Joel Slemrod, Obeid Ur Rehman, Mazhar Waseem, 15 May 2019

Governments typically seek to reduce tax evasion by increasing the odds of catching tax evaders or by raising the punishments. Using social and psychological motivations may offer another approach to promoting tax compliance. This column analyses two Pakistani initiatives – public disclosure of income taxes and a recognition-and-rewards programme for top taxpayers – and shows that, to the extent that they are effective in influencing private and social behaviour, they potentially offer a cost-effective complement to standard tax-evasion measures.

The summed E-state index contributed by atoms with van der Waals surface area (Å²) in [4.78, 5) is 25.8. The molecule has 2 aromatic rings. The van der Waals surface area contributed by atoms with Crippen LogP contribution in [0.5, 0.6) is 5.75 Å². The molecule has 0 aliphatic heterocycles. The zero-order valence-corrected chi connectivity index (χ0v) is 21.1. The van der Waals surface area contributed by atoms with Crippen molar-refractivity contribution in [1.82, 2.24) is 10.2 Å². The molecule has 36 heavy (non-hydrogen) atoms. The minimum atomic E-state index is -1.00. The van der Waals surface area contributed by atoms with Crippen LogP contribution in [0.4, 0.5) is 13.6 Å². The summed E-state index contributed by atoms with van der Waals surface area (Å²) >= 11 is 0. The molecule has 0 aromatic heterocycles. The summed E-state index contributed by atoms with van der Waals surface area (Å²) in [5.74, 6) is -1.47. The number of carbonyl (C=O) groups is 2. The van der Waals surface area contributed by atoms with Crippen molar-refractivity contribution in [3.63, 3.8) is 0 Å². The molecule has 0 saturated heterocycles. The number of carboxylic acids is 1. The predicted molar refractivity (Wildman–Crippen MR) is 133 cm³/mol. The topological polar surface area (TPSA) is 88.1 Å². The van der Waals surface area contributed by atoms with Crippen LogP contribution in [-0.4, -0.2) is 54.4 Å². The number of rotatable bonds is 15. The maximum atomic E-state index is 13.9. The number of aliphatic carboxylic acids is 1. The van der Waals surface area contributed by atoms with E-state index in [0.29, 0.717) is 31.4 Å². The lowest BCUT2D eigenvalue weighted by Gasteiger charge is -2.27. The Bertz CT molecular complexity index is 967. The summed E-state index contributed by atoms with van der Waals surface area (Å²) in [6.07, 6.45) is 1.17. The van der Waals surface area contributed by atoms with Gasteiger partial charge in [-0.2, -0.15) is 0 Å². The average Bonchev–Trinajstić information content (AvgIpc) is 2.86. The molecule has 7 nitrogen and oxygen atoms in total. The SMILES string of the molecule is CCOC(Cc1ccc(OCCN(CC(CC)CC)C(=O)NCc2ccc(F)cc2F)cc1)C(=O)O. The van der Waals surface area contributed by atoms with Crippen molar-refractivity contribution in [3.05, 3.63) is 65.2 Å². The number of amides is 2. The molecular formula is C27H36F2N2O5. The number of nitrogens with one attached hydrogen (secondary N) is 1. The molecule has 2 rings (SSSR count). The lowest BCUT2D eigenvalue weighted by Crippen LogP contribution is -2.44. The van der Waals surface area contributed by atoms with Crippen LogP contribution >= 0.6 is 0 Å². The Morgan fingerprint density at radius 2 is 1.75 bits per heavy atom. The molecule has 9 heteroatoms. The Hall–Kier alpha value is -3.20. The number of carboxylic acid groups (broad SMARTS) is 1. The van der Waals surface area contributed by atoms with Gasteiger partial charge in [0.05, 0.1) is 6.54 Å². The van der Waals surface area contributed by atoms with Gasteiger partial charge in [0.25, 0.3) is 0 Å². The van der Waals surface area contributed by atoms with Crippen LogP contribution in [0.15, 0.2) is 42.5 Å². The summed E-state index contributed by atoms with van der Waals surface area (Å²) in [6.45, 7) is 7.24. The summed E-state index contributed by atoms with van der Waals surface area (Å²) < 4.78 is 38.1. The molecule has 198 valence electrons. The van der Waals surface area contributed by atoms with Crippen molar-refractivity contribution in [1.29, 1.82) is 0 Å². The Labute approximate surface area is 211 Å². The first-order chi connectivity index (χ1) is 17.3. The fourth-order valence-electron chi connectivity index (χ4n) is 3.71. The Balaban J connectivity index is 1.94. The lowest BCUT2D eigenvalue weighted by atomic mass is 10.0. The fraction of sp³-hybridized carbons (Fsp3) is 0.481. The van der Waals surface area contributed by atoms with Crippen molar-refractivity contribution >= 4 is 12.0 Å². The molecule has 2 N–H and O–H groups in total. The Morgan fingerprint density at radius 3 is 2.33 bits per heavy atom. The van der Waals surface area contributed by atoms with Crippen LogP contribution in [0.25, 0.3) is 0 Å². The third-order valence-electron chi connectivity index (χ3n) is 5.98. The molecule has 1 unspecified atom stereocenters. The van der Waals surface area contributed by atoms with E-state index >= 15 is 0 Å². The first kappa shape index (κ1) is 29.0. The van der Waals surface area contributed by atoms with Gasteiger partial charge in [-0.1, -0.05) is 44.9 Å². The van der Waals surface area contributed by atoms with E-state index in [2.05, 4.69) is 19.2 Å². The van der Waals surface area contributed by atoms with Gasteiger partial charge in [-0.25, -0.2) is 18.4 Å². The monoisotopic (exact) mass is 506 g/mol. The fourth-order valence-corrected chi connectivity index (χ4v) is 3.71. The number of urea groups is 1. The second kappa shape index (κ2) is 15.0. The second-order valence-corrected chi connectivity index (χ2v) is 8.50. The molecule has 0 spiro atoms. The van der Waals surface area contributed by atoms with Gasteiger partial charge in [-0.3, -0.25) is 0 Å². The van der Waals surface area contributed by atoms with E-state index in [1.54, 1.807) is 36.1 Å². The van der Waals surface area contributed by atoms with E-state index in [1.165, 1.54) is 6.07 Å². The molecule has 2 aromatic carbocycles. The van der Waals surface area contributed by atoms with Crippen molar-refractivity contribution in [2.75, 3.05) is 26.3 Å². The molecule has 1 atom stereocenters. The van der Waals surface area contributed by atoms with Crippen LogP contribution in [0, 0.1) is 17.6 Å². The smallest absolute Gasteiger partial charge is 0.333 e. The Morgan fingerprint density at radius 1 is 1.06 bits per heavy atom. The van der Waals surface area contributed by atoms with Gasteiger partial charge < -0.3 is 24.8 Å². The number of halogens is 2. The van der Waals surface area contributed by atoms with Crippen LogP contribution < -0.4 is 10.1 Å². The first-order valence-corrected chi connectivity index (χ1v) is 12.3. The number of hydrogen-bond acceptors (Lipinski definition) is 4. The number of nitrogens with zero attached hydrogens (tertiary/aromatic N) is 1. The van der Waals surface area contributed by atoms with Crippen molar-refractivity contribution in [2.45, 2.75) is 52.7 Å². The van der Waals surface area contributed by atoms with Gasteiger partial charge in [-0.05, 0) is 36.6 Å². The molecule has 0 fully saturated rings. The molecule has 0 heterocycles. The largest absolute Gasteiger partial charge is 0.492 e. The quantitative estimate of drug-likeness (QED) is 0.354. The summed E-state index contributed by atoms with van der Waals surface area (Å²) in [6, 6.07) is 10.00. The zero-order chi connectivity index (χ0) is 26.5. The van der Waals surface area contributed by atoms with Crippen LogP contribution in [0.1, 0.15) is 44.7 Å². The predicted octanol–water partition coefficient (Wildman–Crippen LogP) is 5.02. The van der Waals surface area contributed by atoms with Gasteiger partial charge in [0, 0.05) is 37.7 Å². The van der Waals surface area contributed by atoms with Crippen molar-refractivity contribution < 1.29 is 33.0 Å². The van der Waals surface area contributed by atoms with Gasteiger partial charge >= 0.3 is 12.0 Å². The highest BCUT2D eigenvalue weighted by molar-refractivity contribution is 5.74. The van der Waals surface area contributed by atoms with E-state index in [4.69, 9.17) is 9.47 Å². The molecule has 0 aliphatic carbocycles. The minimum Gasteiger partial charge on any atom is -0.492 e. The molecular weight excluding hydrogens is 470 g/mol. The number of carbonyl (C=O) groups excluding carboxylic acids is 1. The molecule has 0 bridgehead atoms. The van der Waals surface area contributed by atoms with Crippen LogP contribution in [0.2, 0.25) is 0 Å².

Nadja Dwenger, Lukas Treber, 30 October 2018

Many tax authorities use public shaming as a penalty for tax non-compliance. Yet, we lack empirical evidence on how the introduction of naming and shaming affects behaviour. This column uses a new policy in Slovenia to argue that shaming is an effective tool for tax enforcement, reducing tax debt by about 8.5%.

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